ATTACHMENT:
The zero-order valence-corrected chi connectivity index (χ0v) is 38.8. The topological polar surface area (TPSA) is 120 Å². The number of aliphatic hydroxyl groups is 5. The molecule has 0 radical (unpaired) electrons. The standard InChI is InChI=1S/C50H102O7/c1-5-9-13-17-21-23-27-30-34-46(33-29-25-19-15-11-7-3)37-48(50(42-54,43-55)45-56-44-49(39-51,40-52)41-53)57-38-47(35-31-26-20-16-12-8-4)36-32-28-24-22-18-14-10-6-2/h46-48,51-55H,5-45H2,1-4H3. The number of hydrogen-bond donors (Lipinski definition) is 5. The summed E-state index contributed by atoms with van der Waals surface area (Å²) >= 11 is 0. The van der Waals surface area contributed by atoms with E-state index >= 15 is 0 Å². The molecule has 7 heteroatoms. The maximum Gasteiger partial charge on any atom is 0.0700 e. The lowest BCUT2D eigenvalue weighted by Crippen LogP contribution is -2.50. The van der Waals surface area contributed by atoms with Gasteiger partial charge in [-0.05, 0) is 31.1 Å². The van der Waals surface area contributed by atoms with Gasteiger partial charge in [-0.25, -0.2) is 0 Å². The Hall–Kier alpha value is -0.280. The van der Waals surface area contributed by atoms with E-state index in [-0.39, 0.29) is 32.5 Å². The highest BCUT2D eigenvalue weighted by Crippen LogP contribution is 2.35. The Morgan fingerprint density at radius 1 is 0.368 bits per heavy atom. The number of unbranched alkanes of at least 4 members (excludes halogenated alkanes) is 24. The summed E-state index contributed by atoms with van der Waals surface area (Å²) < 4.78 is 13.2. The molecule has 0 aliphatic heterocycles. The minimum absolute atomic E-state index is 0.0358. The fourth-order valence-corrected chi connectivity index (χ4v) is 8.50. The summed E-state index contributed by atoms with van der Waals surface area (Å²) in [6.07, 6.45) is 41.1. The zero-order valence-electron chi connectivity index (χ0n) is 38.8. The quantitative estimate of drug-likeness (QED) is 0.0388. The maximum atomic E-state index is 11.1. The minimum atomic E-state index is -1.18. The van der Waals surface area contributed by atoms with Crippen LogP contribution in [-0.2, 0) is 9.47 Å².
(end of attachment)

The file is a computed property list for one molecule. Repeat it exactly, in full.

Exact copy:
The zero-order valence-corrected chi connectivity index (χ0v) is 38.8. The topological polar surface area (TPSA) is 120 Å². The number of aliphatic hydroxyl groups is 5. The molecule has 0 radical (unpaired) electrons. The standard InChI is InChI=1S/C50H102O7/c1-5-9-13-17-21-23-27-30-34-46(33-29-25-19-15-11-7-3)37-48(50(42-54,43-55)45-56-44-49(39-51,40-52)41-53)57-38-47(35-31-26-20-16-12-8-4)36-32-28-24-22-18-14-10-6-2/h46-48,51-55H,5-45H2,1-4H3. The number of hydrogen-bond donors (Lipinski definition) is 5. The summed E-state index contributed by atoms with van der Waals surface area (Å²) >= 11 is 0. The van der Waals surface area contributed by atoms with E-state index >= 15 is 0 Å². The molecule has 7 heteroatoms. The maximum Gasteiger partial charge on any atom is 0.0700 e. The lowest BCUT2D eigenvalue weighted by Crippen LogP contribution is -2.50. The van der Waals surface area contributed by atoms with Gasteiger partial charge in [-0.05, 0) is 31.1 Å². The van der Waals surface area contributed by atoms with Gasteiger partial charge in [-0.25, -0.2) is 0 Å². The Hall–Kier alpha value is -0.280. The van der Waals surface area contributed by atoms with E-state index in [-0.39, 0.29) is 32.5 Å². The highest BCUT2D eigenvalue weighted by Crippen LogP contribution is 2.35. The Morgan fingerprint density at radius 1 is 0.368 bits per heavy atom. The number of unbranched alkanes of at least 4 members (excludes halogenated alkanes) is 24. The summed E-state index contributed by atoms with van der Waals surface area (Å²) < 4.78 is 13.2. The molecule has 0 aliphatic heterocycles. The minimum absolute atomic E-state index is 0.0358. The fourth-order valence-corrected chi connectivity index (χ4v) is 8.50. The summed E-state index contributed by atoms with van der Waals surface area (Å²) in [6.07, 6.45) is 41.1. The zero-order valence-electron chi connectivity index (χ0n) is 38.8. The quantitative estimate of drug-likeness (QED) is 0.0388. The maximum atomic E-state index is 11.1. The minimum atomic E-state index is -1.18. The van der Waals surface area contributed by atoms with Crippen LogP contribution in [-0.2, 0) is 9.47 Å².